Wisconsin National Guard members collect COVID-19 testing specimens in July. (Wisconsin National Guard photo via Flickr)
With COVID-19 cases continuing to soar, Wisconsin is expanding community testing around the state.
The goal is “to maximize our use of our capacity, so that everybody who needs a test really has more ready access to it closer to home,” said Andrea Palm, secretary-designee at the Wisconsin Department of Health Services (DHS), at a department media briefing Thursday afternoon.
One COVID-19 testing site opened Thursday in Appleton. Another is on track to open in Wausau and run every Tuesday, according to the Marathon County Health Dept, which plans to offer tests weekly.
The expanded community testing program is being offered “in hopes that the increased availability of testing across the state will help bring us to a place where we are utilizing more of our capacity on a daily basis,” Palm said.
Wisconsin set a new record Thursday of 3,747 people with newly confirmed coronavirus infections, according to DHS. Altogether 162,325 people in the state have tested positive for the virus since the start of the pandemic, and there are currently 33,160 active cases.
More than 1,000 people are hospitalized, the Wisconsin Hospital Association reports, and about one in four of those are in intensive care. To date, 1,553 people have died from COVID-19, including 17 new deaths recorded Thursday.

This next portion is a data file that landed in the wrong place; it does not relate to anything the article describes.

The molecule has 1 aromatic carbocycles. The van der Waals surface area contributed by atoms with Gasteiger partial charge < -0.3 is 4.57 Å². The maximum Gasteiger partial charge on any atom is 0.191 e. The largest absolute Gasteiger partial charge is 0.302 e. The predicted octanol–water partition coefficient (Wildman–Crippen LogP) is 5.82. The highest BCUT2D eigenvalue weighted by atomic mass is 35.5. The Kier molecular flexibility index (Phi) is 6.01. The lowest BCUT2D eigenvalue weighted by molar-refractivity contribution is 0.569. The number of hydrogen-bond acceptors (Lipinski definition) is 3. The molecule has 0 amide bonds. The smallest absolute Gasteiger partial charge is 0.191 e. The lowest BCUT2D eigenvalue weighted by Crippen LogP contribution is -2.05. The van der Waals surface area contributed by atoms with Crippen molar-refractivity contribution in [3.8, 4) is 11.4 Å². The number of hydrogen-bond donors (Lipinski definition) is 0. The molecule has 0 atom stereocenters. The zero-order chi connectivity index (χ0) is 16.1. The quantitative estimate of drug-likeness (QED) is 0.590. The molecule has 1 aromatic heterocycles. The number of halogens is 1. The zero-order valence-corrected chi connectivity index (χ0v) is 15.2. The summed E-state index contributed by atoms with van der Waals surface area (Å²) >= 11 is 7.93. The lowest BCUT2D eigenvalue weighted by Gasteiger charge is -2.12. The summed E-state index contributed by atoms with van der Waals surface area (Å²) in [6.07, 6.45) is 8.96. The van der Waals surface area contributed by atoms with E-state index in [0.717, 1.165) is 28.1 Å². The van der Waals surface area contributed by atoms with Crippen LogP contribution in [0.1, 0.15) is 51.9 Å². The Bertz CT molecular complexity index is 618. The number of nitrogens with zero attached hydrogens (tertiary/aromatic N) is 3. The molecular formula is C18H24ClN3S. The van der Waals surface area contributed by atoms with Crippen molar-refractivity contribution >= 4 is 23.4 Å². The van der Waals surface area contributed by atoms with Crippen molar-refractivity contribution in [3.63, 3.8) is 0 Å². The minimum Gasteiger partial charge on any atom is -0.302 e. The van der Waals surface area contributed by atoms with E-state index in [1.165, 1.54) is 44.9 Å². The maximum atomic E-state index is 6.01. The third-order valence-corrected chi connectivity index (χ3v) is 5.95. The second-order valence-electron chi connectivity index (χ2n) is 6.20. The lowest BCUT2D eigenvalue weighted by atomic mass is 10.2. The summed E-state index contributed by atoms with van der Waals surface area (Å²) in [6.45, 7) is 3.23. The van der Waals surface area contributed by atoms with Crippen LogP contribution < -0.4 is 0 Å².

DHS has been emphasizing for months the importance of testing for anyone who has symptoms of COVID-19 or who has been exposed to someone else with the virus. Broader access and more tests can help reduce the rate of positive tests, and a lower positive rate can also help reassure public health practitioners that they are finding everyone who carries the virus.
Wisconsin is able to conduct about 42,000 tests a day for the virus, according to DHS, and about 117 labs are available to process the test results. But currently, the state averages about 27,000 individual tests a day.
“We do have some excess capacity in the system,” Palm said. DHS continues to urge anyone with symptoms of COVID-19, or anyone who has been in close contact with someone who has tested positive, to get a test for the virus.
Nearly half the tests on any day are repeat tests for people tested previously. Healthcare workers, first responders, and people where there is an outbreak investigation, such as in a nursing home, are among those who get frequent tests, but repeat tests also include people who get more than one test from their doctor or at a community test site.
The number of people tested who haven’t previously had a test has been ranging in the low teens. On Thursday, the number of people tested for the first time was just over 15,000.
To provide support for the increase in new community testing, DHS and local public health departments are working with the Wisconsin National Guard.
Since the spring, the federal government had been covering 100% of the cost of National Guard help in managing the COVID-19 pandemic for all 50 states, including Wisconsin. In August, however, President Donald Trump cut the federal share to 75% for every state except Florida and Texas.